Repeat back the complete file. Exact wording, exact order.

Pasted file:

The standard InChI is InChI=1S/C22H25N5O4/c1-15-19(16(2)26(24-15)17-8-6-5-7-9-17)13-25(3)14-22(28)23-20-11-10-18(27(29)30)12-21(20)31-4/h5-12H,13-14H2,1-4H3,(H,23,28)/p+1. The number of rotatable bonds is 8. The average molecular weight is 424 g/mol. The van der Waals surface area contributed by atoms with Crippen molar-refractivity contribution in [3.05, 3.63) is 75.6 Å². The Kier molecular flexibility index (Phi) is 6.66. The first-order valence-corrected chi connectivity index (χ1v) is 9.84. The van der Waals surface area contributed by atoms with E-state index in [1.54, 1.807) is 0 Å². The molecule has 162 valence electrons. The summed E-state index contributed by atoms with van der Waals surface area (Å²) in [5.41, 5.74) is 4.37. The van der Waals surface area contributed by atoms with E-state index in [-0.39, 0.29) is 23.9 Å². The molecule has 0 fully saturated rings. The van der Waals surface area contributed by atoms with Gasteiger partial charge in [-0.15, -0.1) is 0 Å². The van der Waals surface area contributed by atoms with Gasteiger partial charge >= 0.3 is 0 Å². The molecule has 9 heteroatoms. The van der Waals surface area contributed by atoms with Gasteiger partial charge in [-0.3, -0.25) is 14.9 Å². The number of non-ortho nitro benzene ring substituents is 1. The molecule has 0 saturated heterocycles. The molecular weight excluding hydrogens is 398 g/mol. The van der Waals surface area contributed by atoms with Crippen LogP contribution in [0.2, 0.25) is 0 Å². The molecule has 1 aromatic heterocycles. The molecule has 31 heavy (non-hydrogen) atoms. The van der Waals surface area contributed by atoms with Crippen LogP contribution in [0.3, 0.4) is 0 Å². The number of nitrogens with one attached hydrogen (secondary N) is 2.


The standard InChI is InChI=1S/C22H25N5O4/c1-15-19(16(2)26(24-15)17-8-6-5-7-9-17)13-25(3)14-22(28)23-20-11-10-18(27(29)30)12-21(20)31-4/h5-12H,13-14H2,1-4H3,(H,23,28)/p+1. The number of rotatable bonds is 8. The average molecular weight is 424 g/mol. The van der Waals surface area contributed by atoms with Crippen molar-refractivity contribution in [3.05, 3.63) is 75.6 Å². The Kier molecular flexibility index (Phi) is 6.66. The first-order valence-corrected chi connectivity index (χ1v) is 9.84. The van der Waals surface area contributed by atoms with E-state index in [1.54, 1.807) is 0 Å². The molecule has 162 valence electrons. The summed E-state index contributed by atoms with van der Waals surface area (Å²) in [5.41, 5.74) is 4.37. The van der Waals surface area contributed by atoms with E-state index in [-0.39, 0.29) is 23.9 Å². The molecule has 0 fully saturated rings. The van der Waals surface area contributed by atoms with Gasteiger partial charge in [-0.15, -0.1) is 0 Å². The van der Waals surface area contributed by atoms with Gasteiger partial charge >= 0.3 is 0 Å². The molecule has 9 heteroatoms. The van der Waals surface area contributed by atoms with Gasteiger partial charge in [-0.3, -0.25) is 14.9 Å². The number of non-ortho nitro benzene ring substituents is 1. The molecule has 0 saturated heterocycles. The molecular weight excluding hydrogens is 398 g/mol. The van der Waals surface area contributed by atoms with Crippen LogP contribution in [0.2, 0.25) is 0 Å². The molecule has 1 aromatic heterocycles. The molecule has 31 heavy (non-hydrogen) atoms. The van der Waals surface area contributed by atoms with Crippen LogP contribution in [0.3, 0.4) is 0 Å². The number of nitrogens with one attached hydrogen (secondary N) is 2.